Valentine from the Home Front

The World War II years in Hanover were marked by a sense of urgency. As young men prepared to ship out and serve, the climate became one of "eat, drink, be merry, tomorrow we die." That's how Mary Mecklin Jenkins remembered it, at least. Mary was one of many young women who met her husband - John Jenkins '43 - and fell in love during those war years, and she and he reminisced in an interview with the Dartmouth College Oral History Program in 2007, more than 60 years after the fact.

Mary was a student at Skidmore College in 1942, when she returned home to Hanover to work for her father, a sociology professor, for the summer. She was dating Ernest Hemingway's son, Jack, at the time, but after a falling out with Jack led to the prospect of a dateless weekend, she agreed to attend a party with John, whom she had met several days earlier. Their practical date of convenience turned into something much more meaningful. As John said in the 2007 interview, "The chemistry started to take…63 years later, here we are with four kids and eight grandchildren."

Although John joined the Army in December 1942 and spent that first Christmas in a training camp far from Mary, the couple married in February 1944 and reunited for good in 1946 at the end of John's service. To hear their full interview, visit John & Mary's oral history page. For more World War II love stories, browse the husband/wife interviews in "The War Years at Dartmouth" collection.

Happy Valentine's Day, from Rauner to you!

Tuesday, February 10, 2015

Fludd

We got to Robert Fludd through Thomas Cromwell.  It doesn't make much sense at first (but neither did Fludd most of the time). Really, it is Hilary Mantel's fault.  While waiting for the third part of the Wolf Hall trilogy to come out, we read her older books, including Fludd. That made us wonder about the real Fludd which brought us to his Philosophia Moysaica (Gouda: Petrus Rammazenius, 1638).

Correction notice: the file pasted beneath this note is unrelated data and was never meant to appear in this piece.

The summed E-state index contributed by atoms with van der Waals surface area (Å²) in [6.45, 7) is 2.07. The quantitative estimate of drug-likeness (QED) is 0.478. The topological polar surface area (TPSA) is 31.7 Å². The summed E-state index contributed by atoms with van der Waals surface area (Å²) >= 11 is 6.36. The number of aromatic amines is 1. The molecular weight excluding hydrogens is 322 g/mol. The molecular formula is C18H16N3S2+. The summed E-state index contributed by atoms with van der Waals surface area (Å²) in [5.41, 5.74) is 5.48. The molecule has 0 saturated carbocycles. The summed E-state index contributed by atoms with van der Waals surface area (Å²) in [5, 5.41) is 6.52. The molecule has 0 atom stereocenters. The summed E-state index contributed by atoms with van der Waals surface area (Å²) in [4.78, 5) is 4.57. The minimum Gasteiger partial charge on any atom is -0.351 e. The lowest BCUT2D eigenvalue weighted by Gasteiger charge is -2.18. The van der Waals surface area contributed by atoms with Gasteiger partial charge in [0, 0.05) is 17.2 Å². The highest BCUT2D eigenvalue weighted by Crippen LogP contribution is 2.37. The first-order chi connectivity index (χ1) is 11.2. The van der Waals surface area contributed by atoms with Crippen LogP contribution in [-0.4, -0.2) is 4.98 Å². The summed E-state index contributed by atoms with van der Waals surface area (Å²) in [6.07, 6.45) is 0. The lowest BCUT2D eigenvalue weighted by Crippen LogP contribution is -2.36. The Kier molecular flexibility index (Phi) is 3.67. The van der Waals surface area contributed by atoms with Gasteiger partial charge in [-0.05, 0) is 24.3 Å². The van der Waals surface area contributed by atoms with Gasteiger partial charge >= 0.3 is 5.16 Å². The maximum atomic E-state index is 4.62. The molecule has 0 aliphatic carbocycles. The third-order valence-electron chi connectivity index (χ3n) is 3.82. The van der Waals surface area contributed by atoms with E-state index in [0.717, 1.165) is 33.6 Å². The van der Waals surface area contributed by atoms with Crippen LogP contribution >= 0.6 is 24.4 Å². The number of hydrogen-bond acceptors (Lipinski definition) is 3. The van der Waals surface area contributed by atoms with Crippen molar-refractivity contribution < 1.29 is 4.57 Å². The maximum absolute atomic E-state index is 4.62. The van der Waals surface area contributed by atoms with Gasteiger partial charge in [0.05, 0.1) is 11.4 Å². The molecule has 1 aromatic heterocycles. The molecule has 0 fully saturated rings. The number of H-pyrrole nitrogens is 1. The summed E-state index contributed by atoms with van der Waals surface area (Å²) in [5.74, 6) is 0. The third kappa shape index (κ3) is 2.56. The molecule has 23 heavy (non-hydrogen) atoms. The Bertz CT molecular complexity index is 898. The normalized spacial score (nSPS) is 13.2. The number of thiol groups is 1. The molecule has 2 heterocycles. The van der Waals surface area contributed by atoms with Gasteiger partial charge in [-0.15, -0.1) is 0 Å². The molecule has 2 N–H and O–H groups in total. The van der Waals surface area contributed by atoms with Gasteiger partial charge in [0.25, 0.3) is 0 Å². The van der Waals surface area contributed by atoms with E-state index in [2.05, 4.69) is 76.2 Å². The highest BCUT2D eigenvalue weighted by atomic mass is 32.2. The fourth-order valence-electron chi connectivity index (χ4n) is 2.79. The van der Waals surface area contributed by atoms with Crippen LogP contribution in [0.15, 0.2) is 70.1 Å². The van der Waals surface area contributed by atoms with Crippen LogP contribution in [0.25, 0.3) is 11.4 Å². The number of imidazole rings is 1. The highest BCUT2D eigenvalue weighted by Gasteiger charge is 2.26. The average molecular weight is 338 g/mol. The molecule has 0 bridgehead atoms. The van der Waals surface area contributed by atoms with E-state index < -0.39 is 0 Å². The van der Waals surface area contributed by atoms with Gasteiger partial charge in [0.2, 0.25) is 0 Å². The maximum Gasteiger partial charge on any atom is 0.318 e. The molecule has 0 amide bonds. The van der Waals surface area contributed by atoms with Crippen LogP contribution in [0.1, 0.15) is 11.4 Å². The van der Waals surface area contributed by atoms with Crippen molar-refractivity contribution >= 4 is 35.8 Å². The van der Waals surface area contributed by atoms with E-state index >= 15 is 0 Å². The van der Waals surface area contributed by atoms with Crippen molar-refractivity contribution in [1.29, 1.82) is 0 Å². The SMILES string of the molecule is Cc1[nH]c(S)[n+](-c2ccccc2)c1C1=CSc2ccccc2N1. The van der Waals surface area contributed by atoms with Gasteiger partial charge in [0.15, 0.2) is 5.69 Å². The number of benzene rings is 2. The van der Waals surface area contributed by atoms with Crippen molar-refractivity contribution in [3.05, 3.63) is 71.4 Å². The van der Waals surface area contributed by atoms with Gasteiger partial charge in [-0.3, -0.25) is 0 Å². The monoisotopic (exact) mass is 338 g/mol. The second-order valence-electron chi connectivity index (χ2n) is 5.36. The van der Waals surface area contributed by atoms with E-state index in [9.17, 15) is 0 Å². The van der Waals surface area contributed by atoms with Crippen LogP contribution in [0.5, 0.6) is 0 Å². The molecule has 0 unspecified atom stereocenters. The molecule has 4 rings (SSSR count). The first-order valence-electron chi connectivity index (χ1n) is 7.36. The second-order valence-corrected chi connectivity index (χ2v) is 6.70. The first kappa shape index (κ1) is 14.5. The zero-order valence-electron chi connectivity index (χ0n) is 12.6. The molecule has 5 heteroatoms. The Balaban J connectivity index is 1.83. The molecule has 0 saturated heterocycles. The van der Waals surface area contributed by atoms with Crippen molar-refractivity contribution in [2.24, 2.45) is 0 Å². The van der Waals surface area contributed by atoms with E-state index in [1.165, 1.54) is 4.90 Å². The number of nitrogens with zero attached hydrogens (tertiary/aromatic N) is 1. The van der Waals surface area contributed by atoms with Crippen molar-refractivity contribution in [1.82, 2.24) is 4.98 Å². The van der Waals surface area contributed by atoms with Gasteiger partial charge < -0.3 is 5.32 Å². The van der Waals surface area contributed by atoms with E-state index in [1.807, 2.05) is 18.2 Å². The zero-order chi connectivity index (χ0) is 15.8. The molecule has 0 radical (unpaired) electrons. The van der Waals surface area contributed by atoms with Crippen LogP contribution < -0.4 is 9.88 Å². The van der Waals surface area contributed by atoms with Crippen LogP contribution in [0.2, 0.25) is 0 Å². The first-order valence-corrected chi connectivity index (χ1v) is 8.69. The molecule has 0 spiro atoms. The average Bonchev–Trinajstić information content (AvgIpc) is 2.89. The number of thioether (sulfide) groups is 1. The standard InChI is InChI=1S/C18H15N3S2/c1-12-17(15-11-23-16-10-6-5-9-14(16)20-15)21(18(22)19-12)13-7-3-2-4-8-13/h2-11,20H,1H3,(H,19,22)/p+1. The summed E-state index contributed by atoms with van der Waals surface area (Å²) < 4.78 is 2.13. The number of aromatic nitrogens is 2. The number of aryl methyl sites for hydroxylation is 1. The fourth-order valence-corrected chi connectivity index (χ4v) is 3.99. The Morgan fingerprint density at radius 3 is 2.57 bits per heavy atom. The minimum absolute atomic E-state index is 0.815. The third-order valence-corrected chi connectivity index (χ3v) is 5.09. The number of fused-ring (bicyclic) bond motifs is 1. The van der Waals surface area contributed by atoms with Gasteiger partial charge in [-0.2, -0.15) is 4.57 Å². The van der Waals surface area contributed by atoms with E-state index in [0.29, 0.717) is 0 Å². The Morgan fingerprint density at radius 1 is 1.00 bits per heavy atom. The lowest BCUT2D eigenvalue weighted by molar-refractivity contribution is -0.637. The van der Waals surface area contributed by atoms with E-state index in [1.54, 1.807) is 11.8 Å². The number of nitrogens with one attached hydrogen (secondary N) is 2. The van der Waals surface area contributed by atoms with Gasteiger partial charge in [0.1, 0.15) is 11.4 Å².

He is not a charismatic clergyman who seduces nuns as Mantel paints him. But he has a lot of cool diagrams that somehow seek to explain the connections between the heavens and the earth, God and Man, the macrocosm and the microcosm. He also has some things to say about "weapon salve." Apparently, rubbing healing herbs on a blade that cut you will help the wound to heal (or not--it is hard to tell). Beyond that... well, come in and take a look yourself by asking for Rare Q151.F58 1638.

Friday, February 6, 2015

How the Experts Build a Snow Man

In 1951, Popular Science featured Dartmouth students under the headline “How the Experts Build a Snow Man.” That year's Winter Carnival snow sculpture was the Alpendoodler, an odd little man blowing an enormous alpenhorn. The sculpture was formed with wire mesh and birch logs covered with slush.


Since the 1920s, snow sculptures on the Green have served as focal points for Winter Carnival. Each year Dartmouth students have puzzled, schemed, designed and built wondrous sculptures. They vary from the absurd to the sublime. There are feats of engineering that leave you awed, whimsy that makes you laugh, special effects to thrill, and even a Guinness World Record. We currently have some our favorite “Center of the Green” snow sculptures from 1924 to 1987 on exhibit to celebrate the artistry and expertise of Dartmouth’s snowman builders.


Come into Rauner before this year's sculpture melts to take a look!  The exhibit will run through March 1st.